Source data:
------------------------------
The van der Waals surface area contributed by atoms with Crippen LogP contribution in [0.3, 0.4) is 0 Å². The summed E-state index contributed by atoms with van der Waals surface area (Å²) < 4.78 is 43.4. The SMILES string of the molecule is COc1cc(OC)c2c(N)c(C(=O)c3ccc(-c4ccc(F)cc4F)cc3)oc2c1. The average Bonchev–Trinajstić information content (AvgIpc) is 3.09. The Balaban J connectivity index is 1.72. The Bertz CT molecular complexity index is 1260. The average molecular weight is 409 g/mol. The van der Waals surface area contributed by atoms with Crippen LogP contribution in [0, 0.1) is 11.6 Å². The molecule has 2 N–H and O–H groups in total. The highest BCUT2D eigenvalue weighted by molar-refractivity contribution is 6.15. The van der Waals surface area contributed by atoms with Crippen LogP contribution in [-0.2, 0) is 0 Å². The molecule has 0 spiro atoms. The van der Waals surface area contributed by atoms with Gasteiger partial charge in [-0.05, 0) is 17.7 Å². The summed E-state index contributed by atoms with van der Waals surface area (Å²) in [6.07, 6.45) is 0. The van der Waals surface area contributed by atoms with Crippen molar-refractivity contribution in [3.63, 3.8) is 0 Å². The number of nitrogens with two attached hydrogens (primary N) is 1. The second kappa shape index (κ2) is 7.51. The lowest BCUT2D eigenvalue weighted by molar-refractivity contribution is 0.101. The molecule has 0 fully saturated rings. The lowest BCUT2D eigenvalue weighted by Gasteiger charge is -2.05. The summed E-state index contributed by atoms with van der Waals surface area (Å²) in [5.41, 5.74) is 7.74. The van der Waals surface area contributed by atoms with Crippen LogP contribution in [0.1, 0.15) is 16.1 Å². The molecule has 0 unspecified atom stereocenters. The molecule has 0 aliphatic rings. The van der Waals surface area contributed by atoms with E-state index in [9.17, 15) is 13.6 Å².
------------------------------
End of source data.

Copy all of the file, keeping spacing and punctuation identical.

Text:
The van der Waals surface area contributed by atoms with Crippen LogP contribution in [0.3, 0.4) is 0 Å². The summed E-state index contributed by atoms with van der Waals surface area (Å²) < 4.78 is 43.4. The SMILES string of the molecule is COc1cc(OC)c2c(N)c(C(=O)c3ccc(-c4ccc(F)cc4F)cc3)oc2c1. The average Bonchev–Trinajstić information content (AvgIpc) is 3.09. The Balaban J connectivity index is 1.72. The Bertz CT molecular complexity index is 1260. The average molecular weight is 409 g/mol. The van der Waals surface area contributed by atoms with Crippen LogP contribution in [0, 0.1) is 11.6 Å². The molecule has 2 N–H and O–H groups in total. The highest BCUT2D eigenvalue weighted by molar-refractivity contribution is 6.15. The van der Waals surface area contributed by atoms with Crippen LogP contribution in [-0.2, 0) is 0 Å². The molecule has 0 spiro atoms. The van der Waals surface area contributed by atoms with Gasteiger partial charge in [-0.05, 0) is 17.7 Å². The summed E-state index contributed by atoms with van der Waals surface area (Å²) in [6.07, 6.45) is 0. The van der Waals surface area contributed by atoms with Crippen molar-refractivity contribution in [3.63, 3.8) is 0 Å². The number of nitrogens with two attached hydrogens (primary N) is 1. The second kappa shape index (κ2) is 7.51. The lowest BCUT2D eigenvalue weighted by molar-refractivity contribution is 0.101. The molecule has 0 fully saturated rings. The lowest BCUT2D eigenvalue weighted by Gasteiger charge is -2.05. The summed E-state index contributed by atoms with van der Waals surface area (Å²) in [5.41, 5.74) is 7.74. The van der Waals surface area contributed by atoms with Crippen LogP contribution in [0.1, 0.15) is 16.1 Å². The molecule has 0 unspecified atom stereocenters. The molecule has 0 aliphatic rings. The van der Waals surface area contributed by atoms with E-state index in [9.17, 15) is 13.6 Å².